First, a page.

So they were waxing lyrical about the benefits of moving to fingerprint-based entry and doing away with the magnetic-stripe badges (from the Stone Ages). I, always a good IMBer, listened. But this did not sit well with me. I was still young (21), impetuous and restless. Something bothered me. So I stood up and asked: “somebody could cut off my finger and then use it to get in … right?”. The room went very quiet. Everybody turned around to look at me. The speaker, from the U.S., on the stage, looked at me with his mouth slightly agape. He didn’t answer. Just kept looking at me. Then you got that ‘rustle’ of whispers that you get when people in an audience start whispering to each other. The speaker eventually said “lets move on”. My question was never answered BUT we all knew what the answer was. Suffice to say we didn’t get a fingerprint-based entry system.
People, at IBM, always looked at me funny since then. But the point had been made. I did go onto dabble in security, at IBM — given that I was given plenty of latitude to do my own thing. That is how I ended up coming up with “Product Key-based Software Validation”. You know that annoying scheme where you have to type in serial numbers to activate software. The origins of that were invented by me, while at IBM, and IBM, as was their right, got the rights to it.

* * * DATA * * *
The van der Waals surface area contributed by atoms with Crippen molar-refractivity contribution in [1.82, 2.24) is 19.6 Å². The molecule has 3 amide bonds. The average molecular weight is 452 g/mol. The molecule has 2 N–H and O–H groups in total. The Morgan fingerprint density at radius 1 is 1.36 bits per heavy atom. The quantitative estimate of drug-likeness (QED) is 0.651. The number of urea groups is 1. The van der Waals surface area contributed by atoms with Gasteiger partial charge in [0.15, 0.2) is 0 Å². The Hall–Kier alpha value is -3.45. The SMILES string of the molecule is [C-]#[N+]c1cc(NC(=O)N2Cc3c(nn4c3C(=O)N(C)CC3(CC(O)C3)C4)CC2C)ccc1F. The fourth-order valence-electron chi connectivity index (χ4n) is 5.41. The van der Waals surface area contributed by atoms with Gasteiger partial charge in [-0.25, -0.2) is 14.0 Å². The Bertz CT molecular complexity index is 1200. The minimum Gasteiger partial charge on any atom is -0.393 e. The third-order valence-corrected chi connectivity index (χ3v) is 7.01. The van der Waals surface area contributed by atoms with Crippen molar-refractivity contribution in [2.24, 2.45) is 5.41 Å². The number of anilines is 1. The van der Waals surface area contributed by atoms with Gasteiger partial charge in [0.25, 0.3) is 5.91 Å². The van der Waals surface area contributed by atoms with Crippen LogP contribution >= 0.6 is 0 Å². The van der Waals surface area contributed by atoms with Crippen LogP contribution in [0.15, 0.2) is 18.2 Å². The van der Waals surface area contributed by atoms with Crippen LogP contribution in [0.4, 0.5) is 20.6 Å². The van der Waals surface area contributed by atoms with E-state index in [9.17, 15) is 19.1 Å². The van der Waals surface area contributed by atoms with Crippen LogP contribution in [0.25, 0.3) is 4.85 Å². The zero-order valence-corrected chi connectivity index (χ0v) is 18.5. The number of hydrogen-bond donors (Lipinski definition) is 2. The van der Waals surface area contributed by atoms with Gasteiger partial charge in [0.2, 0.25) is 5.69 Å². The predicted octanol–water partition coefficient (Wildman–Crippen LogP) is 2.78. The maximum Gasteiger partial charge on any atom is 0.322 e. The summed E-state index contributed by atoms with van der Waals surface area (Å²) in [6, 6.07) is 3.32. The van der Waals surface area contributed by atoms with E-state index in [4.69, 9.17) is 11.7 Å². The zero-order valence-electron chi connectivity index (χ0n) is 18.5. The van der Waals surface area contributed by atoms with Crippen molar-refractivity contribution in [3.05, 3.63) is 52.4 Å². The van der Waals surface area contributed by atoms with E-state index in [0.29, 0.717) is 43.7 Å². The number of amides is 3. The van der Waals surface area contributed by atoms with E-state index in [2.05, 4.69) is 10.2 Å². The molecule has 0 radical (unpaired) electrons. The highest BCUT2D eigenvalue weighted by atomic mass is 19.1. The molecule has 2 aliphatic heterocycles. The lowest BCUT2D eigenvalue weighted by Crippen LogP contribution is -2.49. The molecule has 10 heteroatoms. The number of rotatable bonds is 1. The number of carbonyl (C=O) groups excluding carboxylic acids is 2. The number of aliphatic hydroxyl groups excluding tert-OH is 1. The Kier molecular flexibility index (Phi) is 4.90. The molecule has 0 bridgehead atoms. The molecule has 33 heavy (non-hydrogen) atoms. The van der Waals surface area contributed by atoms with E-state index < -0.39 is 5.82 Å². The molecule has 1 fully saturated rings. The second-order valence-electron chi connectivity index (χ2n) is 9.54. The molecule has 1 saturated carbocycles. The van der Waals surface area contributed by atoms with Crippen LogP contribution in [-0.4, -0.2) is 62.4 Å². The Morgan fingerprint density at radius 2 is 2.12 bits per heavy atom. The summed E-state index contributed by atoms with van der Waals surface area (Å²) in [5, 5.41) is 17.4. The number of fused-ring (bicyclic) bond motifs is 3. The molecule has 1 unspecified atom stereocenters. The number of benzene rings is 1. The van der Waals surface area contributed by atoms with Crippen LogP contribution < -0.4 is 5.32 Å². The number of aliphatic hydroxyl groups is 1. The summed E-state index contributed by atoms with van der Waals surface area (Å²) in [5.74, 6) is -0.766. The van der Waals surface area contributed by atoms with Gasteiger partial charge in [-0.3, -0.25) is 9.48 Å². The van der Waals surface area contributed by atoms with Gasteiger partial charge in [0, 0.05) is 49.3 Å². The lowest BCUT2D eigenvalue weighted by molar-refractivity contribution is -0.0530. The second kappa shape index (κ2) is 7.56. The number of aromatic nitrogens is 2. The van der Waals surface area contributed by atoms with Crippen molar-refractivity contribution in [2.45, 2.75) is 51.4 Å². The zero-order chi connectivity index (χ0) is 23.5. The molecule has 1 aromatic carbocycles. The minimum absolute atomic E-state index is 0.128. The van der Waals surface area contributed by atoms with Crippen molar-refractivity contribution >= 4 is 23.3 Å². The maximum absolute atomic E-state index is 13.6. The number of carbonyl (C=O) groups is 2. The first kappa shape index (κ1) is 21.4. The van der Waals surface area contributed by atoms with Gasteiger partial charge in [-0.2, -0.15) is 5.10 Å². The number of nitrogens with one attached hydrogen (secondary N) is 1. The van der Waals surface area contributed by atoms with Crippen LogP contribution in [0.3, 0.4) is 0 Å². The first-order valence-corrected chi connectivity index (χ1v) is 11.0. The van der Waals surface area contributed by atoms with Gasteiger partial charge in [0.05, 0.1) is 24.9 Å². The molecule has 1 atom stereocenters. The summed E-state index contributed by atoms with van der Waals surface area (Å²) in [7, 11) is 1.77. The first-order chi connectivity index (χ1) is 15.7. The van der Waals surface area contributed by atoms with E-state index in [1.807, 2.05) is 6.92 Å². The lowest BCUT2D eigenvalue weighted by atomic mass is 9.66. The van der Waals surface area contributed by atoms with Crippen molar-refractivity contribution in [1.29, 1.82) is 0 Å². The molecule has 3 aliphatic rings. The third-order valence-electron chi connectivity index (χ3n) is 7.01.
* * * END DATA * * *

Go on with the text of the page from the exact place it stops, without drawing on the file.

OK. There are ways to safeguard against the DETACHED FINGER threat. One scheme that I had proposed was to combine the fingerprint recognition with some type of temperature sensing. But that is not foolproof (even per IBM’s adage of “you can’t make anything foolproof BECAUSE fools are so ingenious). Today, I guess, you could couple it with Pulse Oximetry — i.e., check for oxygen levels in the finger.
The BEST safeguard, as ever, is to ALWAYS insist on
But people don’t like that. TWO-FACTOR authentication would involve having to type in a PIN or password AFTER the fingerprint is scanned.
A fingerprint, from an authentication standpoint, is but a TOKEN. A physical thing that you posses to prove PARTIAL ownership. That is what a credit/debit card is. A physical TOKEN. Two-Factor comes in with the PIN. You have to have BOTH — not just one.
So this is JUST a heads up from somebody that raised this issue 39 years ago.
OF COURSE it all depends at what is at stake.
So what do YOU think that YOUR finger might be worth, on a dark street …
You have been given a Heads Up.